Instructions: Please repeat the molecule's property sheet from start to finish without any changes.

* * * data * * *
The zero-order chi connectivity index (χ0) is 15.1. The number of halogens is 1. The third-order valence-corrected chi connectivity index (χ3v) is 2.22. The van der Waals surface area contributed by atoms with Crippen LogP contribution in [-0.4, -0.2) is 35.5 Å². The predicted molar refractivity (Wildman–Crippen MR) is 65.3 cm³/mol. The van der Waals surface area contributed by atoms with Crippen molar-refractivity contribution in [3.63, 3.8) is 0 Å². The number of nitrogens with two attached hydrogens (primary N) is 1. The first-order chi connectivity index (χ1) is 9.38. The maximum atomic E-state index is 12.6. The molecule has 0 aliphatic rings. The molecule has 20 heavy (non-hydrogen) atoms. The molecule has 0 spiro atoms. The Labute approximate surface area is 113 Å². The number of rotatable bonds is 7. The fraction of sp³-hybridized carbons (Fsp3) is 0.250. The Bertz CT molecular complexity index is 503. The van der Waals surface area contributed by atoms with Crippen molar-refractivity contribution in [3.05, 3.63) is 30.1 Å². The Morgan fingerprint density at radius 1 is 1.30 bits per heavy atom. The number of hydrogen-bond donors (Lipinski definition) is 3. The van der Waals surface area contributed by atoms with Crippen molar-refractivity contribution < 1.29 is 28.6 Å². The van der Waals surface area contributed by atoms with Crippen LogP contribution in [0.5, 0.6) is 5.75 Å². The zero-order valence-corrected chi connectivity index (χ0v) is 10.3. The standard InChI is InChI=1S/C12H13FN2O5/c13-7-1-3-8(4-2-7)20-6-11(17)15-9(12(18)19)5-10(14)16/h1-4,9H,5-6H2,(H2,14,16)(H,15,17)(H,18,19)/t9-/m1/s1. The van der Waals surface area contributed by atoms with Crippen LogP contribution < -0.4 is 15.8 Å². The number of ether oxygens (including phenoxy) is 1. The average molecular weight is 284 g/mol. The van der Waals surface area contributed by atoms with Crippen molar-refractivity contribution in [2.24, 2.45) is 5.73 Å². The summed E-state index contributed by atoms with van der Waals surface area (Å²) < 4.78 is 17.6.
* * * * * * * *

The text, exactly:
The zero-order chi connectivity index (χ0) is 15.1. The number of halogens is 1. The third-order valence-corrected chi connectivity index (χ3v) is 2.22. The van der Waals surface area contributed by atoms with Crippen LogP contribution in [-0.4, -0.2) is 35.5 Å². The predicted molar refractivity (Wildman–Crippen MR) is 65.3 cm³/mol. The van der Waals surface area contributed by atoms with Crippen molar-refractivity contribution in [3.63, 3.8) is 0 Å². The number of nitrogens with two attached hydrogens (primary N) is 1. The first-order chi connectivity index (χ1) is 9.38. The maximum atomic E-state index is 12.6. The molecule has 0 aliphatic rings. The molecule has 20 heavy (non-hydrogen) atoms. The molecule has 0 spiro atoms. The Labute approximate surface area is 113 Å². The number of rotatable bonds is 7. The fraction of sp³-hybridized carbons (Fsp3) is 0.250. The Bertz CT molecular complexity index is 503. The van der Waals surface area contributed by atoms with Crippen molar-refractivity contribution in [3.05, 3.63) is 30.1 Å². The Morgan fingerprint density at radius 1 is 1.30 bits per heavy atom. The number of hydrogen-bond donors (Lipinski definition) is 3. The van der Waals surface area contributed by atoms with Crippen molar-refractivity contribution < 1.29 is 28.6 Å². The van der Waals surface area contributed by atoms with Crippen LogP contribution in [0.5, 0.6) is 5.75 Å². The zero-order valence-corrected chi connectivity index (χ0v) is 10.3. The standard InChI is InChI=1S/C12H13FN2O5/c13-7-1-3-8(4-2-7)20-6-11(17)15-9(12(18)19)5-10(14)16/h1-4,9H,5-6H2,(H2,14,16)(H,15,17)(H,18,19)/t9-/m1/s1. The van der Waals surface area contributed by atoms with Crippen LogP contribution < -0.4 is 15.8 Å². The number of ether oxygens (including phenoxy) is 1. The average molecular weight is 284 g/mol. The van der Waals surface area contributed by atoms with Crippen molar-refractivity contribution in [2.24, 2.45) is 5.73 Å². The summed E-state index contributed by atoms with van der Waals surface area (Å²) < 4.78 is 17.6.